I trained in London in the late 80s when a lot of Physiotherapists were trained in Maitland techniques of joint mobilisation. These mobilisation techniques are specific, isolated oscillatory movements that can increase the range of joint motion in stiff joints and help decrease pain on certain directions of movement. They are usually pain-free but may feel a bit uncomfortable. I use these techniques from time to time depending on the joint problem I‘m dealing with.

Ultra Sound

I use this common form of electrotherapy to help in soft tissue healing of injured muscles, ligaments and tendons. This pain-free treatment pushes sound energy waves into the tissues which helps stimulate the body’s natural inflammatory process to continue to resolve, and can have an effect on the alignment of collagen fibres (along force lines) during healing.

Shockwave

I am lucky enough to have invested in this new treatment modality. Used for those chronic soft tissue injuries that have failed to get better after the more traditional physiotherapy techniques have failed. It is great for chronic:

  • Plantar fasciitis
  • Trochanteric pain syndrome

The machine uses a high pressure wave of energy created by a ball bearing which moves back and forth in a metal barrel creating a shock wave of energy. Although some patients find this an uncomfortable treatment, its effects are well worth a few minutes of discomfort with 70% success rate in decreasing their symptoms.

Pulsed Shortwave Heat Treatment;

This may be considered a rather old fashion way of applying heat to the body’s tissues but its use was very popular back in the day. It uses electomagnectic energy to travel deeper into the tissues and create a heating effect. Whilst I may not use if for superficial heating of muscles and fascia (I usually apply a heat pack) It does have a place in the relief of deep arthritic joint pain and I have had great results with arthritic knee, hip and back pain.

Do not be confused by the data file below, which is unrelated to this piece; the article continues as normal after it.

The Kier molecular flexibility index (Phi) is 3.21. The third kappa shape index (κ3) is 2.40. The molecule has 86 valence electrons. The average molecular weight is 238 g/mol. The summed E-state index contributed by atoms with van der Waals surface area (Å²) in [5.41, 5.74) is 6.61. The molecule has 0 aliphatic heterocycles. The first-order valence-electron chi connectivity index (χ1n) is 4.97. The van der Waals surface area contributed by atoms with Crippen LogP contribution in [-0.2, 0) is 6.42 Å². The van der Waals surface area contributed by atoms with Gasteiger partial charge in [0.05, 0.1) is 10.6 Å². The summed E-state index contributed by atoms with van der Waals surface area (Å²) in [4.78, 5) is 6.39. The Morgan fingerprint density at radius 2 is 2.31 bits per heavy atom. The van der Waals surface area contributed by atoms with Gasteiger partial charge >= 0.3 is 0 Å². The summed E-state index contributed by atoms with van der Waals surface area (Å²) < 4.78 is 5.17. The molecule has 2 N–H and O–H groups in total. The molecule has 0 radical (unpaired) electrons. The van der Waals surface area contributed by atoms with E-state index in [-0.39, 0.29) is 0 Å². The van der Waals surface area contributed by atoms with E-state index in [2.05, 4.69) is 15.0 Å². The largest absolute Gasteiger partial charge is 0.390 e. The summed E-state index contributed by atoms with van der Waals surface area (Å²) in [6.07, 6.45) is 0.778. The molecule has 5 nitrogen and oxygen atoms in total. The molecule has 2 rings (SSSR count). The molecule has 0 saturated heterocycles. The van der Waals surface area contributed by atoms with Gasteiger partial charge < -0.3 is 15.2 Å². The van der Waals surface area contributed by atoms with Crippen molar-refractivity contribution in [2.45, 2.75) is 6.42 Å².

Interferential and TENs machines

Both of these electrical therapy machines work in a similar way. By applying small electrodes to the patient’s skin and using 2 medium frequency currents to mimic the effects of a low-frequency current we aim to stimulate the Alpha nerve fibres and flood the Pain Gate( the nerve junction where pain impulses are carried up to the brain) with the body’s natural opioids- endorphins and encephalins. Whilst I use my own Interferential machine to help settle nasty acute pain in my clinic I am more than happy for my patients to bring in their own TNS machines with them, so I can give them a lesson on where to place the electrodes for best effect and a fiddle about with the dials and intensity settings to get the best pain relief out of their machine.

Kinesio Taping;

I'm trained to apply both traditional hard white sports strappings to support healing injuries and the more modern flexible Kinesio tape that has other applications like reducing swelling, as well as supporting healing tissue and preventing further injury. Its flexible structure and elasticity make it comfortable alternative to the more traditional white tapes we used to use.


I have a variety of patient information leaflets and exercise sheets and am always happy to liaise with your GP by writing reports or Discharge Summaries to make sure the correct action is taken.

Whilst it is preferable to see patients in my clinic, (as I have access to all my equipment) Home visits are possible at an increased rate.